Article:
A global research effort has recently determined that four of the world’s most destructive agricultural pests are actually one and the same.
Some of the world’s most damaging pest fruit flies — the Oriental fruit fly (Bactrocera dorsalis), the Philippine fruit fly (B. philippinensis), the invasive fruit fly (B. invadens), the carambola fruit fly (B. carambolae), and the Asian papaya fruit fly (B. papayae) — have been nearly impossible to distinguish from each other, which has made them difficult to manage, quarantine, and study.
These species cause incalculable damage to horticultural industries and food security across Asia, Africa, the Pacific, and parts of South America, so in 2009 a coordinated research effort got underway to definitively resolve the differences, if any, between these five destructive fruit flies.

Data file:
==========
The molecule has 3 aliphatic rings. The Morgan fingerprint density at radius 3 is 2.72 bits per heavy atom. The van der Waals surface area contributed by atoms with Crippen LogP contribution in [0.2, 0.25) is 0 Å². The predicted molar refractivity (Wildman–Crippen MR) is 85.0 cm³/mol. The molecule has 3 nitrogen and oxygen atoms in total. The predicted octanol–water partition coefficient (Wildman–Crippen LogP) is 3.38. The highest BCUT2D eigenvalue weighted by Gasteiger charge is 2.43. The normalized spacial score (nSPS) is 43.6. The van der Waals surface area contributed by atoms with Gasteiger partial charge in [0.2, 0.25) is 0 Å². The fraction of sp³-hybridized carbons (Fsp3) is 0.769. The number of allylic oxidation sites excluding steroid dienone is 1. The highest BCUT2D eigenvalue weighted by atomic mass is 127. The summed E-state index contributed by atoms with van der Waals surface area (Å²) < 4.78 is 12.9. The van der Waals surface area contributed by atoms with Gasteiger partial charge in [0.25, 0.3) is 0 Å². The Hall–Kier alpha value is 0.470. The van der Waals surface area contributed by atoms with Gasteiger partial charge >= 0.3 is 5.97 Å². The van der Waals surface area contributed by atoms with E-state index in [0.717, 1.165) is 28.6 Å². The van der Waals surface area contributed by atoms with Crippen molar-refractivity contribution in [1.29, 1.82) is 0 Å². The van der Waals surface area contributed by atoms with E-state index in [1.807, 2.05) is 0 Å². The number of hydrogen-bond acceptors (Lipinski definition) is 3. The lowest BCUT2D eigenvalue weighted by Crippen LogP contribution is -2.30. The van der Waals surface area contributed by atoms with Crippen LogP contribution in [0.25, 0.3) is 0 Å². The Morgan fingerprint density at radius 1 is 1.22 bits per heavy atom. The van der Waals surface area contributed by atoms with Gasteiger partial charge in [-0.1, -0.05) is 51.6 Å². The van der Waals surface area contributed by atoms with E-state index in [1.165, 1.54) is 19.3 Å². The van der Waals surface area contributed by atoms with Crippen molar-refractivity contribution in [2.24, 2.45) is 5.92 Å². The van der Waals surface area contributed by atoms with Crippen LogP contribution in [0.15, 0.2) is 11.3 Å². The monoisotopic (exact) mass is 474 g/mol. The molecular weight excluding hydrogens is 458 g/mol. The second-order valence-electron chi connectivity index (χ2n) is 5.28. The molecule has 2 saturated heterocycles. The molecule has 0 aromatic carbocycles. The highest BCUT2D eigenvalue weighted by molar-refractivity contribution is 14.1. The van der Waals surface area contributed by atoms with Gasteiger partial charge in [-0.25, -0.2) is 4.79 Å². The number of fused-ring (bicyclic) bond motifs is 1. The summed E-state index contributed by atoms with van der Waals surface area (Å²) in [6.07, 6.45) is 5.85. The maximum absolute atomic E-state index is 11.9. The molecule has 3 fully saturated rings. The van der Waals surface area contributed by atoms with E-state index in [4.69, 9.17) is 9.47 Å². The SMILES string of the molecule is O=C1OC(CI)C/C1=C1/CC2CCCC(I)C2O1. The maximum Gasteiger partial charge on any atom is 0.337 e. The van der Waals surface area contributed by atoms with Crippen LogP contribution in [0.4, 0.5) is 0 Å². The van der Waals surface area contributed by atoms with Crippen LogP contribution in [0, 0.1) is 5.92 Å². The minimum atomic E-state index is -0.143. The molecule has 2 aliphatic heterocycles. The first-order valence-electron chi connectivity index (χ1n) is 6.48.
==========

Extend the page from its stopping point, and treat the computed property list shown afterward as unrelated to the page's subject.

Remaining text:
The Philippine fruit fly was formally recognized as the same species as the Asian papaya fruit fly in 2013. However, a recent study published in the journal Systematic Entomology goes even further, conclusively demonstrating that they are also the same biological species as the Oriental and invasive fruit flies. These four species have now been combined under the single name: Bactrocera dorsalis, or the Oriental fruit fly.
“More than 40 researchers from 20 countries examined evidence across a range of disciplines, using morphological, molecular, cytogenetic, behavioral and chemoecological data to present a compelling case for this taxonomic change,” said Professor Tony Clarke, chair of Fruit Fly Biology and Management from the Plant Biosecurity Cooperative Research Centre and the Queensland University of Technology. “This outcome has major implications for global plant biosecurity, especially for developing countries in Africa and Asia. Globally accepting these four pests as a single species will lead to improved international cooperation in pest management, more effective quarantine measures, reduced barriers to international trade, the wider application of established post-harvest treatments, improved fundamental research and, most importantly, enhanced food security for some of the world’s poorest nations.”